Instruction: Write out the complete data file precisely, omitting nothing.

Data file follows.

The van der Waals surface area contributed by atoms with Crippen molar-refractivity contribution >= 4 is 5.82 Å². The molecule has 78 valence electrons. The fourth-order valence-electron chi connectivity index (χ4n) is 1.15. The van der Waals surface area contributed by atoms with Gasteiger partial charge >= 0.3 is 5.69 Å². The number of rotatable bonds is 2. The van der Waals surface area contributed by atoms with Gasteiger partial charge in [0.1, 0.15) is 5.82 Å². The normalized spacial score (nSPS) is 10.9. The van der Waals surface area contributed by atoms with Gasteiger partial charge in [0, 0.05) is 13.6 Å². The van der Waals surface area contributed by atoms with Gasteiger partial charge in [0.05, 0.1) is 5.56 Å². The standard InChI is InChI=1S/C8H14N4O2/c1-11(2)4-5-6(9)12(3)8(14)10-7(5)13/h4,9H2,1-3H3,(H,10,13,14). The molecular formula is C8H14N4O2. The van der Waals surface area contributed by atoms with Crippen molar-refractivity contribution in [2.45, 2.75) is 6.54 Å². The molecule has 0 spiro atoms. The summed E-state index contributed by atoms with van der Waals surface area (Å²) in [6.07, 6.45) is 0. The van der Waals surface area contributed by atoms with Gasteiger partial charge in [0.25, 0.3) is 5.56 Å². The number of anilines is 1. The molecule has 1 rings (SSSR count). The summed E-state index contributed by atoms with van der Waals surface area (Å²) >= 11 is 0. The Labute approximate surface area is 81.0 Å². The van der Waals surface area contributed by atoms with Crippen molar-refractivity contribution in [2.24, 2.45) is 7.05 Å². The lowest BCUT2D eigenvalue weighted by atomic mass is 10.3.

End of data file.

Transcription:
The van der Waals surface area contributed by atoms with Crippen molar-refractivity contribution >= 4 is 5.82 Å². The molecule has 78 valence electrons. The fourth-order valence-electron chi connectivity index (χ4n) is 1.15. The van der Waals surface area contributed by atoms with Gasteiger partial charge >= 0.3 is 5.69 Å². The number of rotatable bonds is 2. The van der Waals surface area contributed by atoms with Gasteiger partial charge in [0.1, 0.15) is 5.82 Å². The normalized spacial score (nSPS) is 10.9. The van der Waals surface area contributed by atoms with Gasteiger partial charge in [0, 0.05) is 13.6 Å². The van der Waals surface area contributed by atoms with Gasteiger partial charge in [0.05, 0.1) is 5.56 Å². The standard InChI is InChI=1S/C8H14N4O2/c1-11(2)4-5-6(9)12(3)8(14)10-7(5)13/h4,9H2,1-3H3,(H,10,13,14). The molecular formula is C8H14N4O2. The van der Waals surface area contributed by atoms with Crippen molar-refractivity contribution in [2.45, 2.75) is 6.54 Å². The molecule has 0 spiro atoms. The summed E-state index contributed by atoms with van der Waals surface area (Å²) in [6.07, 6.45) is 0. The van der Waals surface area contributed by atoms with Gasteiger partial charge in [0.25, 0.3) is 5.56 Å². The number of anilines is 1. The molecule has 1 rings (SSSR count). The summed E-state index contributed by atoms with van der Waals surface area (Å²) >= 11 is 0. The Labute approximate surface area is 81.0 Å². The van der Waals surface area contributed by atoms with Crippen molar-refractivity contribution in [2.24, 2.45) is 7.05 Å². The lowest BCUT2D eigenvalue weighted by atomic mass is 10.3.